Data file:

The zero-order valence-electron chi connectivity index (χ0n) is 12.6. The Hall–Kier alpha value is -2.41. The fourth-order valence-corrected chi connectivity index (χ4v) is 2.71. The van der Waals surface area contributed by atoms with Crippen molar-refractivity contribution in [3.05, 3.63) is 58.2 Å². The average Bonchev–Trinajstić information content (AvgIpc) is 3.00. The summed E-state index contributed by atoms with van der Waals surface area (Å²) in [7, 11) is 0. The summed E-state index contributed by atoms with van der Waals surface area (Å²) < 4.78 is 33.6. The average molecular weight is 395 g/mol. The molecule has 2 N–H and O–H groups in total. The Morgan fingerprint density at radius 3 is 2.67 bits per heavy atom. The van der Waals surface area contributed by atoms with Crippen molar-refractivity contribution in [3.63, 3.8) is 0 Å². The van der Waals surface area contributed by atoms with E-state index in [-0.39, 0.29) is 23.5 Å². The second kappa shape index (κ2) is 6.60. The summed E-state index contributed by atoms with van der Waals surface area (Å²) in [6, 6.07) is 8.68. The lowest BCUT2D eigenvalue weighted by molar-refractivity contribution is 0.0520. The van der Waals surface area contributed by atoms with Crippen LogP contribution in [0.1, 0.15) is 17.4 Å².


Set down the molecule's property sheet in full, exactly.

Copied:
The zero-order valence-electron chi connectivity index (χ0n) is 12.6. The Hall–Kier alpha value is -2.41. The fourth-order valence-corrected chi connectivity index (χ4v) is 2.71. The van der Waals surface area contributed by atoms with Crippen molar-refractivity contribution in [3.05, 3.63) is 58.2 Å². The average Bonchev–Trinajstić information content (AvgIpc) is 3.00. The summed E-state index contributed by atoms with van der Waals surface area (Å²) in [7, 11) is 0. The summed E-state index contributed by atoms with van der Waals surface area (Å²) < 4.78 is 33.6. The average molecular weight is 395 g/mol. The molecule has 2 N–H and O–H groups in total. The Morgan fingerprint density at radius 3 is 2.67 bits per heavy atom. The van der Waals surface area contributed by atoms with Crippen molar-refractivity contribution in [3.63, 3.8) is 0 Å². The van der Waals surface area contributed by atoms with E-state index in [-0.39, 0.29) is 23.5 Å². The second kappa shape index (κ2) is 6.60. The summed E-state index contributed by atoms with van der Waals surface area (Å²) in [6, 6.07) is 8.68. The lowest BCUT2D eigenvalue weighted by molar-refractivity contribution is 0.0520. The van der Waals surface area contributed by atoms with Crippen LogP contribution in [0.1, 0.15) is 17.4 Å².